Welcome to our new "Behind the Instagram" series, where pro and amateur shooters give us the details behind some of their most compelling Instagram posts.
It doesn’t matter if New York-based photographer Brett Lowell is capturing shots a thousand feet off the ground as director of photography for Big Up Productions (a film production company that his brother Josh Lowell launched in 1997), or hammering out solo assignments on solid ground, nabbing a stellar shot isn't always about having the snazziest glass. Sometimes, it’s all in the timing.
"In my mind, the iPhone camera's best feature is that it is almost always within grabbing distance,” says Lowell, whose personal Instagram account has 11,500 followers and no lack of heart-in-your-throat shots.
Lowell started shooting 18 years ago, but didn’t get serious until he and his brother merged their love of cameras with climbing. "It slowly progressed into a real business and allowed me to travel around the globe trying to capture the biggest climbs of our time,” says Lowell, whose behind-the-lens skills won him a 2006 Sports Emmy for Outstanding Camera Work.
Here, Lowell shares the details behind some personal favorites from his Instagram account, spanning from big adventures to subtle details.
Sometimes it's not about what we do or where we go, but who we meet and the faces we see. This villager was kind enough to let me take this photo in Yangshou, China.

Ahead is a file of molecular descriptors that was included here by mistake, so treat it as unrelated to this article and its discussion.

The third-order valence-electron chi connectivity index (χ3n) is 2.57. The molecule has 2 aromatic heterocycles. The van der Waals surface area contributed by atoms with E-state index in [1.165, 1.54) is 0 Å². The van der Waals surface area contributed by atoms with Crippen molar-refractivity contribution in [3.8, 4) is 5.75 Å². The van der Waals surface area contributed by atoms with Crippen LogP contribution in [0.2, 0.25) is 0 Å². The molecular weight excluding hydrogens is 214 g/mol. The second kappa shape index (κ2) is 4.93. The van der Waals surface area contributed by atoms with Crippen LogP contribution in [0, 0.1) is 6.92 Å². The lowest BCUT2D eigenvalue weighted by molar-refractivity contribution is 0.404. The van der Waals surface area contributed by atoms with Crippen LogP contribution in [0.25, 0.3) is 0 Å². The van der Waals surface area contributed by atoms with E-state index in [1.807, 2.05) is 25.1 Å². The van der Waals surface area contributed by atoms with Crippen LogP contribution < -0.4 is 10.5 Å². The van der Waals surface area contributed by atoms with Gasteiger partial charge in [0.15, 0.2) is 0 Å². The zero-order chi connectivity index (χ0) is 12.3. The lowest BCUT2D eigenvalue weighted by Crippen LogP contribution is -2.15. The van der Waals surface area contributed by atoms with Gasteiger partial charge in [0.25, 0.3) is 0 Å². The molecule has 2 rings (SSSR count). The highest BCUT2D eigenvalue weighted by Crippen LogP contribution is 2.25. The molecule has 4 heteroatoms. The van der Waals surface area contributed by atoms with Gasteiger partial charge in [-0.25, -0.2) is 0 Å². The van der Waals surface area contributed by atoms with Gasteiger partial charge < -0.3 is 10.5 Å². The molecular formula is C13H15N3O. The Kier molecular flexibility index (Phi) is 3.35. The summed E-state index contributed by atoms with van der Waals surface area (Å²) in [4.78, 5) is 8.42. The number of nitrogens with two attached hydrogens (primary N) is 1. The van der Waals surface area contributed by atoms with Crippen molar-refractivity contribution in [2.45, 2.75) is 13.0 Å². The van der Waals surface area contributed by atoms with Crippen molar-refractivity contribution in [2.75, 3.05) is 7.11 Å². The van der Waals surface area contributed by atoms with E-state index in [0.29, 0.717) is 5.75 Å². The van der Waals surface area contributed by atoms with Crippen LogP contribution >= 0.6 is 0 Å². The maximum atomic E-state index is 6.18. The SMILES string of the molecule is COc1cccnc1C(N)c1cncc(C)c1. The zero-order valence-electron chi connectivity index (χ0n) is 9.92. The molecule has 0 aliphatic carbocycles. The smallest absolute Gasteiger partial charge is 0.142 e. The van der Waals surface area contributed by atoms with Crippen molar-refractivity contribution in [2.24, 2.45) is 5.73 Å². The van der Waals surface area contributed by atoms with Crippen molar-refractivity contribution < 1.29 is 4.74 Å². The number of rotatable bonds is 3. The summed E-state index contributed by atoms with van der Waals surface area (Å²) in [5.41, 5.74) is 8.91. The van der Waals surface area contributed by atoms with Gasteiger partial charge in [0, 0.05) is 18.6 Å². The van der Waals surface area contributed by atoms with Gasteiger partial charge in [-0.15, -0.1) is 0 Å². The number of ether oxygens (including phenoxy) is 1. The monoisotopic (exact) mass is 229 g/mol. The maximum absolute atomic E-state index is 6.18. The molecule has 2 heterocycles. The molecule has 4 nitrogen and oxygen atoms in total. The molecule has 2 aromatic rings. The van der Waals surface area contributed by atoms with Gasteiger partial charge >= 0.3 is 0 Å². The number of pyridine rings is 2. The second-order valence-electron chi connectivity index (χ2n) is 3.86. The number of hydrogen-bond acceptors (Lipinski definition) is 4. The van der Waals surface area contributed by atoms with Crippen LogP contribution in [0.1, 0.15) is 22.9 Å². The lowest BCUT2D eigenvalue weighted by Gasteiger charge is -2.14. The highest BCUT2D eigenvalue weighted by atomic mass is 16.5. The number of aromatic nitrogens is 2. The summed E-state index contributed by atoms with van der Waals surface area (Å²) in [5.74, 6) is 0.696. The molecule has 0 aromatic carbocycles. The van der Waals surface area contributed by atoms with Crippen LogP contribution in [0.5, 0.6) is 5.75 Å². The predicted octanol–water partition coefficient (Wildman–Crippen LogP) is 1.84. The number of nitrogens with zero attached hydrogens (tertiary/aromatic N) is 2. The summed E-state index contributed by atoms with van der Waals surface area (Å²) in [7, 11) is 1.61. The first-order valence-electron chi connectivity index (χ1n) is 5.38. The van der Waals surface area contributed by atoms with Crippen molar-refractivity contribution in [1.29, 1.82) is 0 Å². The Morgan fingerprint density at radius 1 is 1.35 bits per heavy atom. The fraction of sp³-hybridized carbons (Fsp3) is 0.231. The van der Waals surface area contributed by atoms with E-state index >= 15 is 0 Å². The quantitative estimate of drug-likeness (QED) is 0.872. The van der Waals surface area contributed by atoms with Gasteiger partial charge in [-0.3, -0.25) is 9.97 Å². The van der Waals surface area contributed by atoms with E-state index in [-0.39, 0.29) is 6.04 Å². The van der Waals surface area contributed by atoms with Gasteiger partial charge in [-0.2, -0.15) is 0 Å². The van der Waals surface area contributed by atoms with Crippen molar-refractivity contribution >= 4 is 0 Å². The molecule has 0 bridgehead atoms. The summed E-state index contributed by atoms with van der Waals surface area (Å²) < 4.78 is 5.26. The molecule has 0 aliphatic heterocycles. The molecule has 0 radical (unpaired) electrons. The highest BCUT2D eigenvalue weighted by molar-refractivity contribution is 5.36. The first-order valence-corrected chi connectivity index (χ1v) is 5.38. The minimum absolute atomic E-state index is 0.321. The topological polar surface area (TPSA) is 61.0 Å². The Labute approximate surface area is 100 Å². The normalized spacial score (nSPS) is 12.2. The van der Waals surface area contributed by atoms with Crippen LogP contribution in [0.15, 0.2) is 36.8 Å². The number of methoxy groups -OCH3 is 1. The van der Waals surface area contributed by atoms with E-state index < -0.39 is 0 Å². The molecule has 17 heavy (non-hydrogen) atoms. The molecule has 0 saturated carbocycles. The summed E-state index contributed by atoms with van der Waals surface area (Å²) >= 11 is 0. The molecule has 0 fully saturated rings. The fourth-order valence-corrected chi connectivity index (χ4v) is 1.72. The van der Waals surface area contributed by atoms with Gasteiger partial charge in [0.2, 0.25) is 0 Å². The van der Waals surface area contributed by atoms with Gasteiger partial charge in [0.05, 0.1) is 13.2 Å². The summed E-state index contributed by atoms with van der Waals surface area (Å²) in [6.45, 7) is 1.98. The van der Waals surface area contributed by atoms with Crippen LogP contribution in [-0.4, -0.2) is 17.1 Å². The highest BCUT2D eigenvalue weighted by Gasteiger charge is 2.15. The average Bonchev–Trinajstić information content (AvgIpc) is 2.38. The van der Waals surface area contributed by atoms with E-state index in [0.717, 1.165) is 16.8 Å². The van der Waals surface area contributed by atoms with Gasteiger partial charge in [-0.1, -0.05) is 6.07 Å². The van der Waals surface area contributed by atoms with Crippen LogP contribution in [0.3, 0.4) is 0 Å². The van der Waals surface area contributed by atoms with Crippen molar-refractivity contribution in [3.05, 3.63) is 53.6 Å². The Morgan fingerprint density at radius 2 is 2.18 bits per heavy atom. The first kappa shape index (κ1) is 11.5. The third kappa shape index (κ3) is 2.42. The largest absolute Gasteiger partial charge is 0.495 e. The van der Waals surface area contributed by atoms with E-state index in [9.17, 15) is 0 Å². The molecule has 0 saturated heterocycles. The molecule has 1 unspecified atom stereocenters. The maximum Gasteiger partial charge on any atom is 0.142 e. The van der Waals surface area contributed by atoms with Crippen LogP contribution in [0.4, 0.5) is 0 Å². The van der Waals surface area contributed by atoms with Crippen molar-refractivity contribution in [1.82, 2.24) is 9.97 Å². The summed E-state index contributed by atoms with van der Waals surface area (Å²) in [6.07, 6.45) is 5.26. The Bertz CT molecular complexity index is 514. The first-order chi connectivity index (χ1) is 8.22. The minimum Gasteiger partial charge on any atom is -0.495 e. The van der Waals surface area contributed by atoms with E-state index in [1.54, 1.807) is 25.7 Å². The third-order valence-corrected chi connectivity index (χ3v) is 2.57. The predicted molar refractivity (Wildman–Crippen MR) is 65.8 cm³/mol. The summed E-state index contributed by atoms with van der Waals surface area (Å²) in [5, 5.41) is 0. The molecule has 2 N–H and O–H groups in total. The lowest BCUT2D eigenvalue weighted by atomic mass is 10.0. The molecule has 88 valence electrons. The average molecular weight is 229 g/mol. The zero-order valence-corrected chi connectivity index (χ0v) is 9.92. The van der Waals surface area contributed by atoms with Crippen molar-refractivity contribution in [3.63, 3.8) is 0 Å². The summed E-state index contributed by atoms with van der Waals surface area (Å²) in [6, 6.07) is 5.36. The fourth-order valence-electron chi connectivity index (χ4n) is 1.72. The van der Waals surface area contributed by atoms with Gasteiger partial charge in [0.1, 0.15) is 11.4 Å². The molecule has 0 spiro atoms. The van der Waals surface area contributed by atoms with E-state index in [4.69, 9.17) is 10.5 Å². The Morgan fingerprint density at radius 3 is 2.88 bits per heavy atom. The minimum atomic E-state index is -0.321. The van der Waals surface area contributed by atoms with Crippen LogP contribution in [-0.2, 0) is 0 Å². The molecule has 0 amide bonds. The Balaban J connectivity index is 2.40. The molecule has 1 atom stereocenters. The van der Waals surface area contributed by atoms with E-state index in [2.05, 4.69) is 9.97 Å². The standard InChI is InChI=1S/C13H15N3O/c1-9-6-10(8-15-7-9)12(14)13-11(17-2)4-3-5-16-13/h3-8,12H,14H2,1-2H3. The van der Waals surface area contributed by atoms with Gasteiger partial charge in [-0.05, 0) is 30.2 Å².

Chris Sharma helped turn the world on to this beautiful and free form of climbing dubbed psicobloc, or deep water soloing. [Editor’s note: Deep water soloing consists of climbing a route over a large, deep body of water without the protection of a rope, using only the water as the landing pad if you fall.] It took root here on the island of Mallorca, Spain, where sweeping orange walls of perfect limestone leads straight into deep blue ocean. Pictured here is an extremely difficult project that Sharma is excited to return to.
I really like the abstract details of nature. Finding images that you know are unique and fleeting, like creatures of the ice in the creek behind my house. I actually took this shot looking at the ice upside-down from the way it is shown here — my father and I were looking at the image together and he flipped it over, and all of a sudden there was this creature looking at us.
I love to travel, but nothing beats being home here in the Shawangunk Ridge in New York during autumn.
Dawn Wall (also pictured at top)
This post was made during the historic Dawn Wall ascent in Yosemite by Tommy Caldwell and Kevin Jorgeson in January 2015. While we were in our ledges [Editor’s note: Ledges (short for portaledges) are suspended tents climbers sleep on during multi-day ascents of big walls] that night I heard that The New York Times was going to run a story on the boys and wanted some of my current images from the wall. I emailed down a handful of iPhone shots from our camp and woke up the next morning with this image on the front page of The New York Times website.
Maybe the craziest place I've been is here in the Tepuis of Venezuela. With its Dr. Seuss-like bushes and rock formations and species of animals that don't exist anywhere else, it truly feels like another planet.
Check back on Wednesday, Oct. 21, for more amazing images in the next installment of our "Behind the Instagram" series.